Getting Quality Performance from Fiberglass Batt Insulation
May 18, 2016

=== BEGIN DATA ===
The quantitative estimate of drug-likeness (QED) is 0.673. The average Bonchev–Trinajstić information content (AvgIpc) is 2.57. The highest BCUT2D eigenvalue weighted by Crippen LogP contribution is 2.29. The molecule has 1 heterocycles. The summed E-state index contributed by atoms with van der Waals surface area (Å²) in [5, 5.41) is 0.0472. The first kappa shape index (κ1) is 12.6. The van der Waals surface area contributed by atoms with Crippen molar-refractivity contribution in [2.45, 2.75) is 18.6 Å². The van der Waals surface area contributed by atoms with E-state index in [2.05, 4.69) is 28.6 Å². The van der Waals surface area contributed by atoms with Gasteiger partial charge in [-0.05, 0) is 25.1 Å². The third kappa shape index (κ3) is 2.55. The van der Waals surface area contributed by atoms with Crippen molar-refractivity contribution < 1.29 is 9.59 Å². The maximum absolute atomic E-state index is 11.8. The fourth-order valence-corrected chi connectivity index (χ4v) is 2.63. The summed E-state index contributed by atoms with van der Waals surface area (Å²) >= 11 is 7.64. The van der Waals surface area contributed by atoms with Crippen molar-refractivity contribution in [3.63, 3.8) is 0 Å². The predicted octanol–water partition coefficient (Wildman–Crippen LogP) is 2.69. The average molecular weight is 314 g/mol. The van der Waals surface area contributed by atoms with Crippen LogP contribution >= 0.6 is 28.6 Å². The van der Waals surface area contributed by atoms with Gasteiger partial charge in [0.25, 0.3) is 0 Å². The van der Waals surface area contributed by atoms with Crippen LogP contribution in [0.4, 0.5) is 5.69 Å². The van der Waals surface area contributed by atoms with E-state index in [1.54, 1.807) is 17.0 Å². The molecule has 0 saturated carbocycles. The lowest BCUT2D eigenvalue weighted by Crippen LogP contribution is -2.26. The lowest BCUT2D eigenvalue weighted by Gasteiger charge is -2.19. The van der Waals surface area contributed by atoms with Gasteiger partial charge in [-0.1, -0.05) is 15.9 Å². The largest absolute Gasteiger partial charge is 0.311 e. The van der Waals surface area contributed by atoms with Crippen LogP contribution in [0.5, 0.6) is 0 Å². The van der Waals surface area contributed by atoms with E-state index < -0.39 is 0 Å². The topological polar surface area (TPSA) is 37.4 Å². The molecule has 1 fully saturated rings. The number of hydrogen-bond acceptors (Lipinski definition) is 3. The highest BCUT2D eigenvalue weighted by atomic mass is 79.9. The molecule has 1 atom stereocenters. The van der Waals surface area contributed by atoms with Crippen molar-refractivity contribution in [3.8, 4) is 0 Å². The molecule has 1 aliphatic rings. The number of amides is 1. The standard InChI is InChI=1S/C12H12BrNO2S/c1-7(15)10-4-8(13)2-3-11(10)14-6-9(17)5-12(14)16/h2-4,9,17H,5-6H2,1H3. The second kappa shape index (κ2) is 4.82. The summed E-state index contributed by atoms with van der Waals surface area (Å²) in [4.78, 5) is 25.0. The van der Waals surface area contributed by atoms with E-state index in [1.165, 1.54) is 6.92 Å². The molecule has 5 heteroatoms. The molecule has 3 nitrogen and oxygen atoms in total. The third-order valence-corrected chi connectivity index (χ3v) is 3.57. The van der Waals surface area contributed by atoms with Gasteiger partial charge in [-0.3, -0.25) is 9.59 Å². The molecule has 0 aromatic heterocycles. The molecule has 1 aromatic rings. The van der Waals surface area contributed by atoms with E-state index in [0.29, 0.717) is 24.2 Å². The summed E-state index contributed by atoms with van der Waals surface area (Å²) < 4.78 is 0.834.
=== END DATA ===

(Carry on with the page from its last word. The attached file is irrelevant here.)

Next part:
Fiberglass batt insulation works in two ways to provide thermal insulation. First, air is trapped in the tiny spaces built into each batt, slowing down conductive heat movement. Second, the glass fibers reduce radiant heat loss, adding further insulation value. Important to note is that small air voids (within the fiberglass batts) will slow heat flow, while larger voids will actually do the opposite. These are dynamics that will impact the performance quality of the installation. For many a homeowner, installing fiberglass insulation might seem like a viable DIY project. In short - it's not. For the maximum in product performance, a professional install is recommended. Expert installers ensure the best contact between batts and surfaces, as well as a snug fit between batts. Doing otherwise will compromise both air leakage and thermal performance. As well, an expert install will guarantee that an effective moisture barrier will be installed accordingly. Fiberglass batt insulation must also accommodate irregular cavities, ductwork, plumbing and wiring. Here, the batts must be precisely cut to fit, and placed strategically to allow for optimum performance. This is not a time for installation shortcuts, a hurried job, or a sloppy install - even by an expert. For the best long-term results, it's important to follow manufacturer specifications, as well as any prescribed building code. Not doing so will present future complications. Fiberglass batt insulation will insulate properly when air can be effectively trapped. As it is, the batts are not meant to be an "air barrier" themselves, which means that a space like the attic still requires sealing. This is where spray foam insulation may play an integral part in complimenting the performance of the batts. For the professionals, sealing a space tight (whether the attic or the basement) is essential for any insulation product to deliver their advertises outcomes. To have a building inspector or energy auditor discover flaws and weaknesses in insulation after a job has been done is counter-productive. This is work that should be done right from day one. It means hiring an installation team that understands fiberglass batts; has expertise with the install; and has a quality approach to the overall project. More importantly, it's essential to do business with a company that is reliable and reputable - price shopping will not always work. Since every home is going to be different, installers need to fully appreciate the space that's being insulated - it could be a cathedral ceiling; an area with pre-existing framing; even thermal defects that came with the original construction. Whatever the case (and especially during a renovation), it's best for trades to work together to ensure the best results. Leaving even the smallest details unattended can have an impact on the integrity of the insulation and on the R-Value. Where fiberglass batt insulation is recommended or specified, there is no alternative to installing everything properly, and without cutting any corners. Even with possible extra labor costs, there are no disadvantages to doing everything right the first time - and long term results will show.